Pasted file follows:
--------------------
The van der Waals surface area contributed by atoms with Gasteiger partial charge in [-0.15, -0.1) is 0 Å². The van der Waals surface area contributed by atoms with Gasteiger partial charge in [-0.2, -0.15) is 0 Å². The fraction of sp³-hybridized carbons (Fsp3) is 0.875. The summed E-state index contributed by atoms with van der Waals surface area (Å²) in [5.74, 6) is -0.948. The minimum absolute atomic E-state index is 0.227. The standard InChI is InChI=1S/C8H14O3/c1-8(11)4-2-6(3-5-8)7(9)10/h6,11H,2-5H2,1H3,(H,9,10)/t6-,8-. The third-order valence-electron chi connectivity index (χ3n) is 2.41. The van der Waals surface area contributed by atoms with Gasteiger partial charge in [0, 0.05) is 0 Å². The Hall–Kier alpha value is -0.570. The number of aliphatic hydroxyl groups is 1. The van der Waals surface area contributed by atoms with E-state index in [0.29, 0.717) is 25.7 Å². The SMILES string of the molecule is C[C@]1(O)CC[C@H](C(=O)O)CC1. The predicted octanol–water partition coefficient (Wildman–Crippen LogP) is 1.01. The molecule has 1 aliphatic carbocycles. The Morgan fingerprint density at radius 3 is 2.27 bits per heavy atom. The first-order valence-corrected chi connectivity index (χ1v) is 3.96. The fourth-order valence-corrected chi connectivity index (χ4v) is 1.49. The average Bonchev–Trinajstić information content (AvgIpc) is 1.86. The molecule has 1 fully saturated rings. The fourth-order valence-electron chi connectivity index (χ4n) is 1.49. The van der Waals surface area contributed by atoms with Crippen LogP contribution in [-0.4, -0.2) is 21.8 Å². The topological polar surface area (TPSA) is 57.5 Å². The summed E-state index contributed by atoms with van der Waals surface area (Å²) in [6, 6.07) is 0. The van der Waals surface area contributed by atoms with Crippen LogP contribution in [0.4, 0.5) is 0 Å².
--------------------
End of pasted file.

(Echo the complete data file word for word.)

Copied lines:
The van der Waals surface area contributed by atoms with Gasteiger partial charge in [-0.15, -0.1) is 0 Å². The van der Waals surface area contributed by atoms with Gasteiger partial charge in [-0.2, -0.15) is 0 Å². The fraction of sp³-hybridized carbons (Fsp3) is 0.875. The summed E-state index contributed by atoms with van der Waals surface area (Å²) in [5.74, 6) is -0.948. The minimum absolute atomic E-state index is 0.227. The standard InChI is InChI=1S/C8H14O3/c1-8(11)4-2-6(3-5-8)7(9)10/h6,11H,2-5H2,1H3,(H,9,10)/t6-,8-. The third-order valence-electron chi connectivity index (χ3n) is 2.41. The van der Waals surface area contributed by atoms with Gasteiger partial charge in [0, 0.05) is 0 Å². The Hall–Kier alpha value is -0.570. The number of aliphatic hydroxyl groups is 1. The van der Waals surface area contributed by atoms with E-state index in [0.29, 0.717) is 25.7 Å². The SMILES string of the molecule is C[C@]1(O)CC[C@H](C(=O)O)CC1. The predicted octanol–water partition coefficient (Wildman–Crippen LogP) is 1.01. The molecule has 1 aliphatic carbocycles. The Morgan fingerprint density at radius 3 is 2.27 bits per heavy atom. The first-order valence-corrected chi connectivity index (χ1v) is 3.96. The fourth-order valence-corrected chi connectivity index (χ4v) is 1.49. The average Bonchev–Trinajstić information content (AvgIpc) is 1.86. The molecule has 1 fully saturated rings. The fourth-order valence-electron chi connectivity index (χ4n) is 1.49. The van der Waals surface area contributed by atoms with Crippen LogP contribution in [-0.4, -0.2) is 21.8 Å². The topological polar surface area (TPSA) is 57.5 Å². The summed E-state index contributed by atoms with van der Waals surface area (Å²) in [6, 6.07) is 0. The van der Waals surface area contributed by atoms with Crippen LogP contribution in [0.4, 0.5) is 0 Å².